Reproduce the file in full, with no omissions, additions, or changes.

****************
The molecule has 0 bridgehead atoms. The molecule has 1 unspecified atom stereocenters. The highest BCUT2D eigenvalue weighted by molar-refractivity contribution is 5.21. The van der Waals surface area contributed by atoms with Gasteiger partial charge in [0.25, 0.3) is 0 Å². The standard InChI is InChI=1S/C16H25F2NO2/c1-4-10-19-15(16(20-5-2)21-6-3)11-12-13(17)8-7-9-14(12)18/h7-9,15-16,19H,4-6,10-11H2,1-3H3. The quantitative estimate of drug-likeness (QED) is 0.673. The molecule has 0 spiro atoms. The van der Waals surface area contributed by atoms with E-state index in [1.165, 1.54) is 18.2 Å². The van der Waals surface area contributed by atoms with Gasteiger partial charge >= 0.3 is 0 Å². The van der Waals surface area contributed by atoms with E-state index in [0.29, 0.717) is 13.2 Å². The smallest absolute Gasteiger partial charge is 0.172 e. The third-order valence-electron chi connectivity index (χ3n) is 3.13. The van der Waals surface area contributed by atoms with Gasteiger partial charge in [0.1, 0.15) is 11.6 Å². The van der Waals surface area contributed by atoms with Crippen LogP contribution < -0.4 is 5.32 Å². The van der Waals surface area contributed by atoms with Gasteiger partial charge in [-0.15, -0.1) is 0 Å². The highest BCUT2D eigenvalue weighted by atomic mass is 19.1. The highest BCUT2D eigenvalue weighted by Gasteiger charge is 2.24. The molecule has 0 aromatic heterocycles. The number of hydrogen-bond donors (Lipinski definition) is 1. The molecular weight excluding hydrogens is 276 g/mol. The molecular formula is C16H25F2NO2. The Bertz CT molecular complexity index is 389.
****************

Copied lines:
The molecule has 0 bridgehead atoms. The molecule has 1 unspecified atom stereocenters. The highest BCUT2D eigenvalue weighted by molar-refractivity contribution is 5.21. The van der Waals surface area contributed by atoms with Gasteiger partial charge in [0.25, 0.3) is 0 Å². The standard InChI is InChI=1S/C16H25F2NO2/c1-4-10-19-15(16(20-5-2)21-6-3)11-12-13(17)8-7-9-14(12)18/h7-9,15-16,19H,4-6,10-11H2,1-3H3. The quantitative estimate of drug-likeness (QED) is 0.673. The molecule has 0 spiro atoms. The van der Waals surface area contributed by atoms with E-state index in [1.165, 1.54) is 18.2 Å². The van der Waals surface area contributed by atoms with Gasteiger partial charge >= 0.3 is 0 Å². The van der Waals surface area contributed by atoms with E-state index in [0.29, 0.717) is 13.2 Å². The smallest absolute Gasteiger partial charge is 0.172 e. The third-order valence-electron chi connectivity index (χ3n) is 3.13. The van der Waals surface area contributed by atoms with Gasteiger partial charge in [0.1, 0.15) is 11.6 Å². The van der Waals surface area contributed by atoms with Crippen LogP contribution < -0.4 is 5.32 Å². The van der Waals surface area contributed by atoms with Gasteiger partial charge in [-0.15, -0.1) is 0 Å². The highest BCUT2D eigenvalue weighted by atomic mass is 19.1. The highest BCUT2D eigenvalue weighted by Gasteiger charge is 2.24. The molecule has 0 aromatic heterocycles. The number of hydrogen-bond donors (Lipinski definition) is 1. The molecular weight excluding hydrogens is 276 g/mol. The molecular formula is C16H25F2NO2. The Bertz CT molecular complexity index is 389.